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Proc Natl Acad Sci U S A. 2014 Jun 10;111(23):8535-40. doi: 10.1073/pnas.1318703111. Epub 2014 May 28.

Loss of quaternary structure is associated with rapid sequence divergence in the OSBS family.

Author information

  • 1Department of Biochemistry and Biophysics, Texas A&M University, College Station, TX 77843-2128;
  • 2Institute for Genomic Biology, University of Illinois at Urbana-Champaign, Urbana, IL 61801;
  • 3Departments of Biochemistry and.
  • 4Biosciences Department, Brookhaven National Laboratory, Upton, NY 11973;
  • 5Department of Biochemistry, National University of Singapore, Singapore 117597;
  • 6Lilly Biotechnology Center, San Diego, CA 92121;
  • 7BioMaPS Institute for Quantitative Biology,Research Collaboratory for Structural Bioinformatics Protein Data Bank,Center for Integrative Proteomics Research,Rutgers Cancer Institute of New Jersey, andDepartment of Chemistry and Chemical Biology, Rutgers, The State University of New Jersey, Piscataway, NJ 08854-8076.
  • 8Departments of Biochemistry andPhysiology and Biophysics, Albert Einstein College of Medicine, Bronx, NY 10461;
  • 9Department of Biochemistry and Biophysics, Texas A&M University, College Station, TX 77843-2128; margy.glasner@tamu.edu.


The rate of protein evolution is determined by a combination of selective pressure on protein function and biophysical constraints on protein folding and structure. Determining the relative contributions of these properties is an unsolved problem in molecular evolution with broad implications for protein engineering and function prediction. As a case study, we examined the structural divergence of the rapidly evolving o-succinylbenzoate synthase (OSBS) family, which catalyzes a step in menaquinone synthesis in diverse microorganisms and plants. On average, the OSBS family is much more divergent than other protein families from the same set of species, with the most divergent family members sharing <15% sequence identity. Comparing 11 representative structures revealed that loss of quaternary structure and large deletions or insertions are associated with the family's rapid evolution. Neither of these properties has been investigated in previous studies to identify factors that affect the rate of protein evolution. Intriguingly, one subfamily retained a multimeric quaternary structure and has small insertions and deletions compared with related enzymes that catalyze diverse reactions. Many proteins in this subfamily catalyze both OSBS and N-succinylamino acid racemization (NSAR). Retention of ancestral structural characteristics in the NSAR/OSBS subfamily suggests that the rate of protein evolution is not proportional to the capacity to evolve new protein functions. Instead, structural features that are conserved among proteins with diverse functions might contribute to the evolution of new functions.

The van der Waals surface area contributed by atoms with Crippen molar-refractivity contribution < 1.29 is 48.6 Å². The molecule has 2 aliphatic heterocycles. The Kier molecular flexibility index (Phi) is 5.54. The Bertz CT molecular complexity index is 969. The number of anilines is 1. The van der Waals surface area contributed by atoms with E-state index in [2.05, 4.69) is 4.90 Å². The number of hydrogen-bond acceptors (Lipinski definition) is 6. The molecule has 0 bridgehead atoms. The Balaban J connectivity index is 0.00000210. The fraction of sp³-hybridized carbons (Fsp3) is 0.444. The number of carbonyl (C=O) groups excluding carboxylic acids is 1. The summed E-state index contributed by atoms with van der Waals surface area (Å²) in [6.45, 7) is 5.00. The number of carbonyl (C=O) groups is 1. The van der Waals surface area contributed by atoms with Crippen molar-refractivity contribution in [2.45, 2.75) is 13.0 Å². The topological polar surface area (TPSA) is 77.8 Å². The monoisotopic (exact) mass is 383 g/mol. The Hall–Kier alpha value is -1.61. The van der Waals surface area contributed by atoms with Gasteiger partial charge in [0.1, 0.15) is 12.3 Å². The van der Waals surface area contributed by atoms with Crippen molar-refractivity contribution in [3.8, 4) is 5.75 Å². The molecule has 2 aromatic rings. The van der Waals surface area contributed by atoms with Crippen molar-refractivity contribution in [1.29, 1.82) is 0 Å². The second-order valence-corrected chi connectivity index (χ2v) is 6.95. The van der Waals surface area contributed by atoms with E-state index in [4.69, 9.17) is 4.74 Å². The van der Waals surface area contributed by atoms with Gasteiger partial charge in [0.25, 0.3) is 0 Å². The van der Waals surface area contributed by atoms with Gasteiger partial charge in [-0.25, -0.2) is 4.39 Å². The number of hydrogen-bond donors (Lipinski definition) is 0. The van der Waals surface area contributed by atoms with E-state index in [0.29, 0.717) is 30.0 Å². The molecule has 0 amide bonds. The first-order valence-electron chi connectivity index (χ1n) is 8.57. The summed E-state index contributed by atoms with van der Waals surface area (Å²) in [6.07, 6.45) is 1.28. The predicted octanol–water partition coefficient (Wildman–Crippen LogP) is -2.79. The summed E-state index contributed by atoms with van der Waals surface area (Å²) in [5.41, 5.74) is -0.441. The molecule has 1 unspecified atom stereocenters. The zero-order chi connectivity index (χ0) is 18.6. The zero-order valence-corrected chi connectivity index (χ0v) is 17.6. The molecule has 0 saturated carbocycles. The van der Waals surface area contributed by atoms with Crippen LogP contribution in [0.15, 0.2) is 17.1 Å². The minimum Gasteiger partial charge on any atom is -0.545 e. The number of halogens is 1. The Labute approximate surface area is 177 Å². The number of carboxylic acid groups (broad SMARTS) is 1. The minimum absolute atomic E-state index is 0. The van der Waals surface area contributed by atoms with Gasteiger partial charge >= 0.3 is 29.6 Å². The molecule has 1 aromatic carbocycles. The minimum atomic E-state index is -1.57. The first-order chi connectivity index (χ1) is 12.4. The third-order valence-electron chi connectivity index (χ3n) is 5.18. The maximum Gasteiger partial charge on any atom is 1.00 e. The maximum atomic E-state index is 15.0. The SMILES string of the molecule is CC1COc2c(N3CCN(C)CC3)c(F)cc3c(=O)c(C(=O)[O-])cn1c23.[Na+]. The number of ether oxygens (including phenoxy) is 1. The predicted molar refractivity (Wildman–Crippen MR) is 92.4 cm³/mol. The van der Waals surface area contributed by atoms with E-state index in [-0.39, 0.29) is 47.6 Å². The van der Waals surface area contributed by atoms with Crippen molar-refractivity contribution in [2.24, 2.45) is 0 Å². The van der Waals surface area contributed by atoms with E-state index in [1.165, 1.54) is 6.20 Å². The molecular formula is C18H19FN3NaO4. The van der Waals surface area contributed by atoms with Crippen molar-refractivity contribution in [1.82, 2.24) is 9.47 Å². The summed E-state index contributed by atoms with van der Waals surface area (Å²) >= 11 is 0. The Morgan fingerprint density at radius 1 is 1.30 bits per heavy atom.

enolase superfamily; protein structure; protein structure-function relationships

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